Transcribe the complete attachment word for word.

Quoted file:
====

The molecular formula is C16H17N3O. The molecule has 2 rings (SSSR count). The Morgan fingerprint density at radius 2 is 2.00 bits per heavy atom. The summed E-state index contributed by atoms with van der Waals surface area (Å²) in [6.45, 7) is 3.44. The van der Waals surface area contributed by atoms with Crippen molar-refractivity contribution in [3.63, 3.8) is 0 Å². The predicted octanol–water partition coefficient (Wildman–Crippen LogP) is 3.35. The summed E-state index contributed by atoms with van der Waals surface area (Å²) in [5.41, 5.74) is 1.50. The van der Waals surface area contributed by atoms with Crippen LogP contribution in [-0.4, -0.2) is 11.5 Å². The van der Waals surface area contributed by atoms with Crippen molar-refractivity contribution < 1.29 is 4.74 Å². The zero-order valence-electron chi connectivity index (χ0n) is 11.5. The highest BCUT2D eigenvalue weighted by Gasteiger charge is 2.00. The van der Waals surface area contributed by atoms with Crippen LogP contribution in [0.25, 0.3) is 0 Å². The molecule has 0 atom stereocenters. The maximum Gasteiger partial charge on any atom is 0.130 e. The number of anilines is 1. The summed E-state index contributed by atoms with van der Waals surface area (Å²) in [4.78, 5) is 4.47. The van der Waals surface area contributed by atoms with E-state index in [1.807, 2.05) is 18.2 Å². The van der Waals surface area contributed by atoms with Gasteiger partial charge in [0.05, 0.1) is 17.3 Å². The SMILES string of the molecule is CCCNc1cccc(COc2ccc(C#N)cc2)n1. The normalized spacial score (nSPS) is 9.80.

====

The molecular formula is C16H17N3O. The molecule has 2 rings (SSSR count). The Morgan fingerprint density at radius 2 is 2.00 bits per heavy atom. The summed E-state index contributed by atoms with van der Waals surface area (Å²) in [6.45, 7) is 3.44. The van der Waals surface area contributed by atoms with Crippen molar-refractivity contribution in [3.63, 3.8) is 0 Å². The predicted octanol–water partition coefficient (Wildman–Crippen LogP) is 3.35. The summed E-state index contributed by atoms with van der Waals surface area (Å²) in [5.41, 5.74) is 1.50. The van der Waals surface area contributed by atoms with Crippen LogP contribution in [-0.4, -0.2) is 11.5 Å². The van der Waals surface area contributed by atoms with Crippen molar-refractivity contribution < 1.29 is 4.74 Å². The zero-order valence-electron chi connectivity index (χ0n) is 11.5. The highest BCUT2D eigenvalue weighted by Gasteiger charge is 2.00. The van der Waals surface area contributed by atoms with Crippen LogP contribution in [0.25, 0.3) is 0 Å². The molecule has 0 atom stereocenters. The maximum Gasteiger partial charge on any atom is 0.130 e. The number of anilines is 1. The summed E-state index contributed by atoms with van der Waals surface area (Å²) in [4.78, 5) is 4.47. The van der Waals surface area contributed by atoms with E-state index in [1.807, 2.05) is 18.2 Å². The van der Waals surface area contributed by atoms with Gasteiger partial charge in [0.05, 0.1) is 17.3 Å². The SMILES string of the molecule is CCCNc1cccc(COc2ccc(C#N)cc2)n1. The normalized spacial score (nSPS) is 9.80.